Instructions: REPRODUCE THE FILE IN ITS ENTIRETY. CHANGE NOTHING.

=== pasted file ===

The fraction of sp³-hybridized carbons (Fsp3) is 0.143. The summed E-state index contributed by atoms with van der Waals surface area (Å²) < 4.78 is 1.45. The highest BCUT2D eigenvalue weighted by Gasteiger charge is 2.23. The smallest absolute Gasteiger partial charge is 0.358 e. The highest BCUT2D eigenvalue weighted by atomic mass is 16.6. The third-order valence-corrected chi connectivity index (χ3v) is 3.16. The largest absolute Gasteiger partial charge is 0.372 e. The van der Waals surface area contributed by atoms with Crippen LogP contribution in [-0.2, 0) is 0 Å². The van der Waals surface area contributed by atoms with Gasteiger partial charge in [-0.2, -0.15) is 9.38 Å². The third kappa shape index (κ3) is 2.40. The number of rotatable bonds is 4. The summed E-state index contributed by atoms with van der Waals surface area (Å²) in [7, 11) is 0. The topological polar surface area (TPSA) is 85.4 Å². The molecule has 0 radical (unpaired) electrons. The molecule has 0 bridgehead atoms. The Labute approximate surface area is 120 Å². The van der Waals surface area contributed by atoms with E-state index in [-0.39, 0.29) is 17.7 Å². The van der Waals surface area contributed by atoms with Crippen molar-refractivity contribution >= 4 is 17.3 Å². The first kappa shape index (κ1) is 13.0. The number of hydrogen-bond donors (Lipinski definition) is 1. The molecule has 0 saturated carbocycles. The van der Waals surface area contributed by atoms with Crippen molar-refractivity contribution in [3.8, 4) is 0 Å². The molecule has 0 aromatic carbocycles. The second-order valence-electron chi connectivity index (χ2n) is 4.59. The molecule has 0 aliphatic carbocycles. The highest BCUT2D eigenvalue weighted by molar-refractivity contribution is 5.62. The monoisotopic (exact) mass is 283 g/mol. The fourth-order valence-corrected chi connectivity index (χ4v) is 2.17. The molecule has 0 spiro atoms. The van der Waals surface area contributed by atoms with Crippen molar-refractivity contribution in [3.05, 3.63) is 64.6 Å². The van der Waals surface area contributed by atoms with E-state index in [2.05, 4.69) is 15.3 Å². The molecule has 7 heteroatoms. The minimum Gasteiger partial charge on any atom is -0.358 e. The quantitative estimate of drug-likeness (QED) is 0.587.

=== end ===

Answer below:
The fraction of sp³-hybridized carbons (Fsp3) is 0.143. The summed E-state index contributed by atoms with van der Waals surface area (Å²) < 4.78 is 1.45. The highest BCUT2D eigenvalue weighted by Gasteiger charge is 2.23. The smallest absolute Gasteiger partial charge is 0.358 e. The highest BCUT2D eigenvalue weighted by atomic mass is 16.6. The third-order valence-corrected chi connectivity index (χ3v) is 3.16. The largest absolute Gasteiger partial charge is 0.372 e. The van der Waals surface area contributed by atoms with Crippen LogP contribution in [-0.2, 0) is 0 Å². The van der Waals surface area contributed by atoms with Gasteiger partial charge in [-0.2, -0.15) is 9.38 Å². The third kappa shape index (κ3) is 2.40. The number of rotatable bonds is 4. The summed E-state index contributed by atoms with van der Waals surface area (Å²) in [7, 11) is 0. The topological polar surface area (TPSA) is 85.4 Å². The molecule has 0 radical (unpaired) electrons. The molecule has 0 bridgehead atoms. The Labute approximate surface area is 120 Å². The van der Waals surface area contributed by atoms with E-state index in [-0.39, 0.29) is 17.7 Å². The van der Waals surface area contributed by atoms with Crippen molar-refractivity contribution >= 4 is 17.3 Å². The first kappa shape index (κ1) is 13.0. The number of hydrogen-bond donors (Lipinski definition) is 1. The molecule has 0 saturated carbocycles. The van der Waals surface area contributed by atoms with Crippen molar-refractivity contribution in [3.8, 4) is 0 Å². The molecule has 0 aromatic carbocycles. The second-order valence-electron chi connectivity index (χ2n) is 4.59. The molecule has 0 aliphatic carbocycles. The highest BCUT2D eigenvalue weighted by molar-refractivity contribution is 5.62. The monoisotopic (exact) mass is 283 g/mol. The fourth-order valence-corrected chi connectivity index (χ4v) is 2.17. The molecule has 0 spiro atoms. The van der Waals surface area contributed by atoms with Crippen molar-refractivity contribution in [3.05, 3.63) is 64.6 Å². The van der Waals surface area contributed by atoms with E-state index in [2.05, 4.69) is 15.3 Å². The molecule has 7 heteroatoms. The minimum Gasteiger partial charge on any atom is -0.358 e. The quantitative estimate of drug-likeness (QED) is 0.587.